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=== About David Hill ===
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== About David Hill ==
  
An influential sports television producer and innovator, David Hill has been a Senior Executive Vice-President of News Corp. since July 2012. Born in Australia, he started his career there in print media. He began his career as a copy boy at newspapers at the age of 17 and his move to television at the age of 19. He worked as a political journalist until his late 20s, when he produced sports for the first time. Although he confesses that he is not interested in sports (and would in fact prefer to read or listen to music over watching sports) he is passionate about televising these events for a mass audience. In his early 40s, he accepted a job offer from media mogul Rupert Murdoch. He relocated to England, started Eurosport and later Sky Sports. In 1994 the Fox network got the NFL, and Hill moved to Los Angeles from London to start the NFL on Fox. After a few years at the sports division, he left to run the network. He was a senior director of Direct TV before he returned to Fox and then to his current position in News Corps. Over the years he had a fruitful and lively collaboration with Stan Honey of Sportvision. Together they dreamed-up ideas that had transformed the way hockey, football and other sports are experienced by television viewers. In this interview he talks about this collaboration and the inspiration for Emmy-award winning broadcast enhancements such as the FoxTrax puck tracking system in Hockey, the Virtual Yellow 1st and Ten Line in football, pioneering advanced media work with NASCAR.  
+
An influential sports television producer and innovator, David Hill has been a Senior Executive Vice-President of News Corp. since July 2012.
  
== About the Interview  ==
+
Born in Australia, he started his career there in print media. He began his career as a copy boy at newspapers at the age of 17 and moved to television at the age of 19. He worked as a political journalist until his late 20s, when he produced sports for the first time. Although he confesses that he is not interested in sports (and would in fact prefer to read or listen to music over watching it)he is passionate about televising these events for a mass audience.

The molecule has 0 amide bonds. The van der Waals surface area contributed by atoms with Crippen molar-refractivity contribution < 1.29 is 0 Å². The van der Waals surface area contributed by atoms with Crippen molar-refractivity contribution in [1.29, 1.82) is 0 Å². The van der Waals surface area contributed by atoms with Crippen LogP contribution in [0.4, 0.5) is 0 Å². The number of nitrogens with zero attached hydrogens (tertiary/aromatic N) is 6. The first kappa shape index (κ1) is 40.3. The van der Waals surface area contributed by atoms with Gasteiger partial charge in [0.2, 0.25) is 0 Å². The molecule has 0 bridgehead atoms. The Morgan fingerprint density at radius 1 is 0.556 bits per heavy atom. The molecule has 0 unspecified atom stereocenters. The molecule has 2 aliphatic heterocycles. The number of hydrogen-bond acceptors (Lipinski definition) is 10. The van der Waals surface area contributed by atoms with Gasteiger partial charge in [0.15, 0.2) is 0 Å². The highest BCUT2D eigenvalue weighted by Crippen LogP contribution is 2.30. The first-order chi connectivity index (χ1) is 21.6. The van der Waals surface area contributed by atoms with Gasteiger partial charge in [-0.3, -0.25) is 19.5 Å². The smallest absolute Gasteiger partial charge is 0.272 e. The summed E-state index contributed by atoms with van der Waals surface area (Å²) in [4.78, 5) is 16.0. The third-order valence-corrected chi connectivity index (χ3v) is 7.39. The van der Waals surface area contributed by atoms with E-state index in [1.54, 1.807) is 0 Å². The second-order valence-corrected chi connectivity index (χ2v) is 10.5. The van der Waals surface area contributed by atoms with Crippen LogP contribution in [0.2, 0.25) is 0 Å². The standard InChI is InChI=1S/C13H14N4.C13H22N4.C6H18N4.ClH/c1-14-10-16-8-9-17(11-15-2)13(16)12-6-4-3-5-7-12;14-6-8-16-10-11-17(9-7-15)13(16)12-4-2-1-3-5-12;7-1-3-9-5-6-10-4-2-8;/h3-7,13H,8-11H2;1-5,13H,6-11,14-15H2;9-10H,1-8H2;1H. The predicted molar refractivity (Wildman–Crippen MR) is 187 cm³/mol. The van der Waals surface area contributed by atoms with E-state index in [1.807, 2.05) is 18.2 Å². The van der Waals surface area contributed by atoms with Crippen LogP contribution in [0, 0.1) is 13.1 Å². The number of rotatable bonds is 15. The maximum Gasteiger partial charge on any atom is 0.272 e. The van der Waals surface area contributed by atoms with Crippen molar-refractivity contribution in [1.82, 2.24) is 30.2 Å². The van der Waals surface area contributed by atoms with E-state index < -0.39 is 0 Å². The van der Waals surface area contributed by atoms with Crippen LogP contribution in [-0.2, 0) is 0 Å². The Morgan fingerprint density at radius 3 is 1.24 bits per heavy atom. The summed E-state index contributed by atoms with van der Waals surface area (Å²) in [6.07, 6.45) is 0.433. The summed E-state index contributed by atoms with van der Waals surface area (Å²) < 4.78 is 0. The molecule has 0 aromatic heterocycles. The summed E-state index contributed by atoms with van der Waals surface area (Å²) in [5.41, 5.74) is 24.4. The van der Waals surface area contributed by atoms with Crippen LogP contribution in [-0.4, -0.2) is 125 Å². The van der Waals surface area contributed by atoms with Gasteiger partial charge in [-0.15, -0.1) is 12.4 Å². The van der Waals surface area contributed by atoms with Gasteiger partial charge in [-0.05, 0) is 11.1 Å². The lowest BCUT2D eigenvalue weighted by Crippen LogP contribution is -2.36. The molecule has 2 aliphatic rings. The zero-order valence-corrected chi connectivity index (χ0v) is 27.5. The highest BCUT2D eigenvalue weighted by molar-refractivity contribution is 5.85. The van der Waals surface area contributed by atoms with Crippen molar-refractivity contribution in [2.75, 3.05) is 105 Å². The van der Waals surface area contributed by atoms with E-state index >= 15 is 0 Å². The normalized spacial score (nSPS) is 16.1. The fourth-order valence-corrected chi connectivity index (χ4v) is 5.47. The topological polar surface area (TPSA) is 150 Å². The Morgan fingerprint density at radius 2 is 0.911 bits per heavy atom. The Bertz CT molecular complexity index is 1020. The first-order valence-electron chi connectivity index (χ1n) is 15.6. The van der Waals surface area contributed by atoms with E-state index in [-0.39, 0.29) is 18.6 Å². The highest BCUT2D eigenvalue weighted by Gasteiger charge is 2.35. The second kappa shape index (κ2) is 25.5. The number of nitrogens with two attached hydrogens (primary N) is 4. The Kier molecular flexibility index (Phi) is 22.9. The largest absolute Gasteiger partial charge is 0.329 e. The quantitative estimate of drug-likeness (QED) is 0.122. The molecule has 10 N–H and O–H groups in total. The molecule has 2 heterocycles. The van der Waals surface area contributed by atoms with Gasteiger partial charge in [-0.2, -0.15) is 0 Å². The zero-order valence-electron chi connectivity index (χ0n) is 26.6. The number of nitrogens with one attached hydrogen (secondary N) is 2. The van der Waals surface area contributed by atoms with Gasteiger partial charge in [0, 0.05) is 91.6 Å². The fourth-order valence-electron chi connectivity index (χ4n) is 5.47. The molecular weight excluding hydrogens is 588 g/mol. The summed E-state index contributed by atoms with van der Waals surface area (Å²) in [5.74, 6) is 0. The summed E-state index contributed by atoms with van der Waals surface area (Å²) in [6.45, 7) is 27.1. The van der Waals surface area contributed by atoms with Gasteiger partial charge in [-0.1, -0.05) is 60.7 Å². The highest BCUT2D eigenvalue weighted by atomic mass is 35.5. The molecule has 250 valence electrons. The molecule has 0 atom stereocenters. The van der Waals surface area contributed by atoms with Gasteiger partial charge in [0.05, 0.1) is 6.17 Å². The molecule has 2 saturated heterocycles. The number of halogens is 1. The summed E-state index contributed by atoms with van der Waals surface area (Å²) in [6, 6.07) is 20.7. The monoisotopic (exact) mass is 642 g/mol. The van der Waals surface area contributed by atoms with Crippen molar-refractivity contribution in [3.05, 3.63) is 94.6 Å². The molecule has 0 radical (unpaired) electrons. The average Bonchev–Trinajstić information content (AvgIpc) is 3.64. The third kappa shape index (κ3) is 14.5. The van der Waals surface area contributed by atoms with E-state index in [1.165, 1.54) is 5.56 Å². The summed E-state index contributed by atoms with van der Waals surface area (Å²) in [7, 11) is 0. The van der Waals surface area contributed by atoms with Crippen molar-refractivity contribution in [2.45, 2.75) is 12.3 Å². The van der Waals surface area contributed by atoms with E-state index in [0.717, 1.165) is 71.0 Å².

David Hill: An Interview Conducted by John Vardalas, IEEE History Center, 17 March 2009 Interview #492 for the IEEE History Center The Institute of Electrical and Electronics Engineers, Inc. and Rutgers, The State University of New Jersey
+
In his early 40s, he accepted a job offer from media mogul Rupert Murdoch. He relocated to England, started Eurosport and later Sky Sports. In 1994 Fox network obtained a contract to televise the NFL, and Hill moved to Los Angeles from London to start the NFL on Fox. After a few years at the sports division, he left to run the network. He was a senior director of Direct TV before he returned to Fox and then to promoted to his current position in News Corps.
  
== Copyright Statement  ==
+
Over the years he had a fruitful and lively collaboration with Stan Honey of Sportvision. Together they dreamed-up ideas that had transformed the way hockey, football and other sports are experienced by television viewers. In this interview he talks about this collaboration and the inspiration for Emmy-award winning broadcast enhancements such as the FoxTrax puck tracking system in Hockey, the Virtual Yellow 1st and Ten Line in football and pioneering advanced media work with NASCAR.
  
This manuscript is being made available for research purposes only. All literary rights in the manuscript, including the right to publish, are reserved to the IEEE History Center. No part of the manuscript may be quoted for publication without the written permission of the Director of IEEE History Center. Request for permission to quote for publication should be addressed to the IEEE History Center Oral History Program, Rutgers - the State University, 39 Union Street, New Brunswick, NJ 08901-8538 USA. It should include identification of the specific passages to be quoted, anticipated use of the passages, and identification of the user. It is recommended that this oral history be cited as follows: David Hill, an oral history conducted in 2009 by John Vardalas, IEEE History Center, Rutgers University, New Brunswick, NJ, USA.
+
== About the Interview ==
  
== Interview ==
+
David Hill: An Interview Conducted by John Vardalas, IEEE History Center, 17 March 2009 Interview #492 for the IEEE History Center The Institute of Electrical and Electronics Engineers, Inc. and Rutgers, The State University of New Jersey
 +
 
 +
== Copyright Statement ==
 +
 
 +
This manuscript is being made available for research purposes only. All literary rights in the manuscript, including the right to publish, are reserved to the IEEE History Center. No part of the manuscript may be quoted for publication without the written permission of the Director of IEEE History Center. Request for permission to quote for publication should be addressed to the IEEE History Center Oral History Program, Rutgers - the State University, 39 Union Street, New Brunswick, NJ 08901-8538 USA. It should include identification of the specific passages to be quoted, anticipated use of the passages, and identification of the user. It is recommended that this oral history be cited as follows: David Hill, an oral history conducted in 2009 by John Vardalas, IEEE History Center, Rutgers University, New Brunswick, NJ, USA.
 +
 
 +
== Interview ==
  
 
INTERVIEWEE: David Hill  
 
INTERVIEWEE: David Hill  
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DATE: 17 March 2009